WHERE TO EAT
512 Greene St. 305-292-0009
China Garden West
531 Fleming St. 305-296-6177
700 Waddell Ave. 305-294-1061
WHAT TO DO
Sunset Celebration at Mallory Square
201 William St. 305-296-0778
Key West Light Gallery
534 Fleming St. 305-294-0566
On a stroll along this famous street you’ll find a large variety of Caribbean and local artwork, paintings, photography, sculptures, and handmade items such as hammocks and tie-dyed t-shirts.
Clowning Around Key West
Every night in Key West, as the sun starts its stunning, slow descent into the Gulf of Mexico, a fireworks show erupts on the water. And a festival breaks out on the land.
It’s the Sunset Celebration, a rite of passage for any tourist to the Southernmost City. Unicyclists, jugglers, illusionists, and contortionists begin loosely scripted shows along the waterfront courtyard of Mallory Square and the adjoining Hilton Hotel pier. Local craftsmen, selling everything from painted scrap metal to carved coconuts, crowd the courtyard.
“It’s really magical,’’ says Steven “Bounce the Clown’’ Margil, who was the first juggler to toss his clubs in the air at Mallory Square 30 years ago. Today, Bounce, his wife Karen (better known as Mademoiselle Ooh-La-La), their 13-year-old acrobat son Daniel, and their poodle Top Hat have long been sunset fixtures. When he first arrived, there was no celebration. Musicians, following the lead of Key West’s patron saint, Jimmy Buffett, occasionally played the square—at least whenever a local cop didn’t chase them away.
Bounce added juggling. Others followed, like Johnny, the acrobat from Guyana, and Patrick, the trick bike rider from Canada. Now, there are usually about 20 performers lined up along the waterfront, and much of the city’s tourism industry is geared around sunset.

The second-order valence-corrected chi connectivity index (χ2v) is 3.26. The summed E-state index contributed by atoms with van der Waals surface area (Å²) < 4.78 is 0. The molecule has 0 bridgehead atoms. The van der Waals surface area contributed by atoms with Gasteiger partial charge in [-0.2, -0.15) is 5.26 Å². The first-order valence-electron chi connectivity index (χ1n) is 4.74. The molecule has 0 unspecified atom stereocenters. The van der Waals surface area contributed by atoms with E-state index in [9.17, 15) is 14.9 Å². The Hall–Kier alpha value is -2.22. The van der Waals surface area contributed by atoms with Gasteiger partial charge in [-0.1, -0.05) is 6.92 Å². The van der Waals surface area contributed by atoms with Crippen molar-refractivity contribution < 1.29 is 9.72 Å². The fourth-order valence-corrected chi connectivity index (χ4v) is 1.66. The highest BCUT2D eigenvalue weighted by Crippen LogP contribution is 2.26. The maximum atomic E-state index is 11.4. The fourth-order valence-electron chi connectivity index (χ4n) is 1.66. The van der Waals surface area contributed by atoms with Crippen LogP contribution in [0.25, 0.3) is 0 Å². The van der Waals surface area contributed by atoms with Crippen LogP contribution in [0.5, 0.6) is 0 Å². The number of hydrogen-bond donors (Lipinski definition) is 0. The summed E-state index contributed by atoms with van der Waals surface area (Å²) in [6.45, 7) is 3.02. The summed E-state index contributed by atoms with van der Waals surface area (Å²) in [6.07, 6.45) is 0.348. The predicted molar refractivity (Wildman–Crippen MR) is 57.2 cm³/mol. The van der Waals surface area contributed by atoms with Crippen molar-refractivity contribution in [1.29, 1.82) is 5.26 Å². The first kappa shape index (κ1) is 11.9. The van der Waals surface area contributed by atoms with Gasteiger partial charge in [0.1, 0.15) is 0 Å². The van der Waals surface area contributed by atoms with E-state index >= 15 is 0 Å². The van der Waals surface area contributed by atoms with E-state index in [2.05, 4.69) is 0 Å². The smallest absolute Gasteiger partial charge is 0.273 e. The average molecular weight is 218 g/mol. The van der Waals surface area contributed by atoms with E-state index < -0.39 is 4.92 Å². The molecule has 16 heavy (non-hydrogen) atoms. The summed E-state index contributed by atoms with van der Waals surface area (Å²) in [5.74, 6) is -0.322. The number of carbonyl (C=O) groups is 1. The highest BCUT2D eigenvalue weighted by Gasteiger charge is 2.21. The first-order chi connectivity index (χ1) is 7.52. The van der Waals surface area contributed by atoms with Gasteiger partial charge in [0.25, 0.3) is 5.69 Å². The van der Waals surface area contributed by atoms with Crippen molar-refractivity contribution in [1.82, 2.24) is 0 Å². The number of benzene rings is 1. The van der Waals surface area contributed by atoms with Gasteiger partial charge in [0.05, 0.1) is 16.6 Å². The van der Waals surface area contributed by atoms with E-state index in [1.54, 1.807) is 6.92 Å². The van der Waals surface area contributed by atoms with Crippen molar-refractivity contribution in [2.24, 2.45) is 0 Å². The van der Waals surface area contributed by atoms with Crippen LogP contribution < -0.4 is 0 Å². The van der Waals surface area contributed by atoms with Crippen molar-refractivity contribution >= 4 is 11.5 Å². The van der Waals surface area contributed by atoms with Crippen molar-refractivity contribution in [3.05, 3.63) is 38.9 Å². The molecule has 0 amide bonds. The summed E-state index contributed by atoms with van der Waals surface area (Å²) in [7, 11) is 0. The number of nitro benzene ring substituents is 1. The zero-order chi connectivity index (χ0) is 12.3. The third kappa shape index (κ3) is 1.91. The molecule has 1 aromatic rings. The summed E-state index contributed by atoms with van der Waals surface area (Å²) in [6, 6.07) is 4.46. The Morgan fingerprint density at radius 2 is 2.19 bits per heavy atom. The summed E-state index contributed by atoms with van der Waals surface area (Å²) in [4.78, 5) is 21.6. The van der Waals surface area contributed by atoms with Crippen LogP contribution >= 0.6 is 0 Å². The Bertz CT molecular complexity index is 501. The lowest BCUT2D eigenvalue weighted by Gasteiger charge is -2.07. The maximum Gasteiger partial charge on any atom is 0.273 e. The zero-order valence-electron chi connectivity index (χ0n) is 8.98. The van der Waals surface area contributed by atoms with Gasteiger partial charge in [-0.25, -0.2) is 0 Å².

“Every night the sunset is different,” Bounce says. “Every night the celebration is different. And so many people who come here have never seen a festival break out spontaneously. It’s a free event, and it’s just a great way to kick off the night in Key West.’’
How to Rent a House
Hotel rooms are for tourists. To get the real feel of old Key West, longtime visitors know a secret: rent a beautiful Victorian home to call your own.
Several good firms specialize in vacation rentals. I recommend The Real Estate Company of Key West or Property Management of Key West, both of which I’ve depended on for years. For holidays, the sooner you call, the better, obviously, but for most of the year a range of options is open to you.
In choosing your house, the first thing to decide is how many bedrooms you’ll need. When talking to the agent for the first time, the key question to ask is, does it have a transient license? Key West, a semi-socialist state, recently restricted the number of houses for rent. Your agent’s job is to make sure that when you arrive, your house can be legally occupied. By asking that question, you are letting the agent know that you know a license is required and to skip any property that might cause a problem later on.
The next question is, what part of town? We prefer Old Town and the Truman Annex. Areas to avoid are New Town and The Meadows, not because there’s anything wrong with them, but you’re there to soak up the ambience, and they don’t have much.
Old Town is exactly that, the original seafaring town with many homes built by sea captains, scavengers, and privateers. Truman Annex is a relatively new development on the former Navy base the late president liked to visit. It is close to the center of town—so close that the bar noise can go late into the night—and the old officers’ homes are now private residences.
The great thing about a house is that you can cook your own meals, do your own laundry, and, in general, live by your own schedule. We are usually at the Waterfront Market by 5 p.m., when the fishing boats come in, to pick up that night’s dinner. —W.A.